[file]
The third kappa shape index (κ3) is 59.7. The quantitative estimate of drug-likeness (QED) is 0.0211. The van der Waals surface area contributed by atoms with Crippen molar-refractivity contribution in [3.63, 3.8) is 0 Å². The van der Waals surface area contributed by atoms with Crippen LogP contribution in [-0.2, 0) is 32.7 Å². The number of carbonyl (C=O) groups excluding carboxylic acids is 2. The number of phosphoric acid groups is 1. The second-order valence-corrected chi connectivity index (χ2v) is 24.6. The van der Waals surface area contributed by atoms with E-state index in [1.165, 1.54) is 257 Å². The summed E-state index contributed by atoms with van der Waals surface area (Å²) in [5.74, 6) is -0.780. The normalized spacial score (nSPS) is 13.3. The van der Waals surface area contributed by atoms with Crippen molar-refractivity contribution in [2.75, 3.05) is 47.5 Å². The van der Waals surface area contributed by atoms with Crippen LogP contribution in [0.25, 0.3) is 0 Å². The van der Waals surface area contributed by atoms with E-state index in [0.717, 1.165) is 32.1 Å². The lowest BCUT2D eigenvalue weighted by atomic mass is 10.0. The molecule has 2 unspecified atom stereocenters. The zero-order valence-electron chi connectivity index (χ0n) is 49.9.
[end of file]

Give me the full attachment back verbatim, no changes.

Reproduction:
The third kappa shape index (κ3) is 59.7. The quantitative estimate of drug-likeness (QED) is 0.0211. The van der Waals surface area contributed by atoms with Crippen molar-refractivity contribution in [3.63, 3.8) is 0 Å². The van der Waals surface area contributed by atoms with Crippen LogP contribution in [-0.2, 0) is 32.7 Å². The number of carbonyl (C=O) groups excluding carboxylic acids is 2. The number of phosphoric acid groups is 1. The second-order valence-corrected chi connectivity index (χ2v) is 24.6. The van der Waals surface area contributed by atoms with E-state index in [1.165, 1.54) is 257 Å². The summed E-state index contributed by atoms with van der Waals surface area (Å²) in [5.74, 6) is -0.780. The normalized spacial score (nSPS) is 13.3. The van der Waals surface area contributed by atoms with Crippen molar-refractivity contribution in [2.75, 3.05) is 47.5 Å². The van der Waals surface area contributed by atoms with Crippen LogP contribution in [0.25, 0.3) is 0 Å². The van der Waals surface area contributed by atoms with E-state index in [0.717, 1.165) is 32.1 Å². The lowest BCUT2D eigenvalue weighted by atomic mass is 10.0. The molecule has 2 unspecified atom stereocenters. The zero-order valence-electron chi connectivity index (χ0n) is 49.9.